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Bristol Myers’ $14 Billion Gamble: Acquiring Karuna for Groundbreaking Schizophrenia Treatment

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Bristol Myers Squibb is making waves in the pharmaceutical world with its $14 billion acquisition of Karuna Therapeutics, signifying confidence in Karuna’s experimental schizophrenia treatment drug, KarXT, which could herald a groundbreaking treatment for this debilitating condition. According to the terms of the deal revealed on Friday, Bristol Myers will shell out $330 per share for Karuna, representing a substantial 53% premium over its closing price on December 21. After accounting for Karuna’s existing cash reserves, the deal’s total value stands at approximately $12.7 billion.

At the heart of this acquisition lies KarXT, a highly anticipated medicine currently under review by the Food and Drug Administration (FDA) as a potential schizophrenia treatment. Diverging from conventional schizophrenia treatments, KarXT offers a novel approach, demonstrating promising results in three mid to late-stage trials. Pending regulatory approval, this innovative drug could hit the market by the end of 2024.

KarXT: A Potential Schizophrenia Game-Changer

KarXT is not limited to schizophrenia; it’s also undergoing advanced testing as an adjunctive therapy for existing schizophrenia drugs and as a potential treatment for psychosis in Alzheimer’s disease patients. The FDA is slated to decide on its use in schizophrenia by September 26 next year.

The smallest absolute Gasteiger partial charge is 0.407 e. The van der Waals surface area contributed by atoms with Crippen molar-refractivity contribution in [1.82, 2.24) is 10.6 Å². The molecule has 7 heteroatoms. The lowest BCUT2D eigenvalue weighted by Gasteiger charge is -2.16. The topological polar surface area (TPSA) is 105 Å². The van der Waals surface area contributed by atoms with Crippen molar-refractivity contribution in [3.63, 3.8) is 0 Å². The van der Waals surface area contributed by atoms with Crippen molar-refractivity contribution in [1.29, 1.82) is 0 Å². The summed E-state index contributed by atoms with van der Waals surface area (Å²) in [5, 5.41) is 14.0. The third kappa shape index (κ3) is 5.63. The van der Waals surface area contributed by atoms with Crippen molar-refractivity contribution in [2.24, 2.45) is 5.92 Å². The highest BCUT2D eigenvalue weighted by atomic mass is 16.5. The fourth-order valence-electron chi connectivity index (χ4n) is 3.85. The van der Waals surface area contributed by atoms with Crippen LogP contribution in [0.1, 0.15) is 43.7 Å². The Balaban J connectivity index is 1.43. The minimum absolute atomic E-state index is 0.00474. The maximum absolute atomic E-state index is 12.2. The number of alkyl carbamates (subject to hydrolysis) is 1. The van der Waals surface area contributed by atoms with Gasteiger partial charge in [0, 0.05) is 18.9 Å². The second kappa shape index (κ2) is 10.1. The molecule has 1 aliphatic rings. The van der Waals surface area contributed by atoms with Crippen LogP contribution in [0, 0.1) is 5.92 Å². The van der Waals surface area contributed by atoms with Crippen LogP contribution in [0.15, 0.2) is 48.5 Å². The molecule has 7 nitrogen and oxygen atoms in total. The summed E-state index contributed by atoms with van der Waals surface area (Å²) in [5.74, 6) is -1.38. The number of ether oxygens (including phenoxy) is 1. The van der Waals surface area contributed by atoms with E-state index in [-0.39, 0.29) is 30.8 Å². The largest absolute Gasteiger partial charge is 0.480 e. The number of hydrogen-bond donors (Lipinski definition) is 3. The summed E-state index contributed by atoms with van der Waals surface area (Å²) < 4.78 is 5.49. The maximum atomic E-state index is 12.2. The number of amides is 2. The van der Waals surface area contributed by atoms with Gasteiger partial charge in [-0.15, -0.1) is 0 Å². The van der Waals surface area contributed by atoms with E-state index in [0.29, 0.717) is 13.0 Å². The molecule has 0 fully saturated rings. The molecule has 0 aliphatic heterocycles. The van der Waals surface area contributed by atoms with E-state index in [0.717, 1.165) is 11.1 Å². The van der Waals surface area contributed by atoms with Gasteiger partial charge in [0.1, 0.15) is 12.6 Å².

This strategic acquisition marks a return to neuroscience research for Bristol Myers. Over the past decade, the company had shifted its focus primarily to oncology, riding the wave of success in cancer immunotherapy. However, Bristol Myers has recently reaffirmed its commitment to neuroscience, aiming to “put the CNS back in BMS.” This decision aligns with its ongoing research in Alzheimer’s disease, ALS, and multiple sclerosis, emphasizing the importance of advancing brain-related drug research.

Schizophrenia Treatment

Competition and Targeting Muscarinic Receptors on Schizophrenia Treatment

The acquisition follows AbbVie’s $8.7 billion deal to acquire Cerevel Therapeutics, which boasts a similar drug to Karuna’s in advanced testing. Both drugs target “muscarinic receptors,” responsible for regulating the release of the neurotransmitter acetylcholine. This approach differs from conventional schizophrenia treatments that primarily focus on dopamine and serotonin.

While Cerevel’s drug zeroes in on the “M4” member of the muscarinic receptor family, Karuna’s KarXT targets both “M4” and “M1.” Notably, Karuna holds a lead over Cerevel in clinical testing progress, with Cerevel facing delays in its trials.

For Karuna, this acquisition serves as validation for a journey that began in 2009 when PureTech Health established the company around a discarded drug called Xanomeline, previously abandoned by Eli Lilly. Under the guidance of Steven Paul, a former Lilly executive, xanomeline was paired with another drug, trospium, resulting in KarXT. Clinical trials have demonstrated that this combination can effectively reduce the severity of schizophrenia symptoms.

Schizophrenia affects approximately 1.6 million individuals in the U.S., and many of them do not respond well to existing therapies. This complex condition remains not entirely understood, with symptoms ranging from hallucinations to withdrawal and diminished motivation.


Resource: Biopharmadive, December 22, 2023

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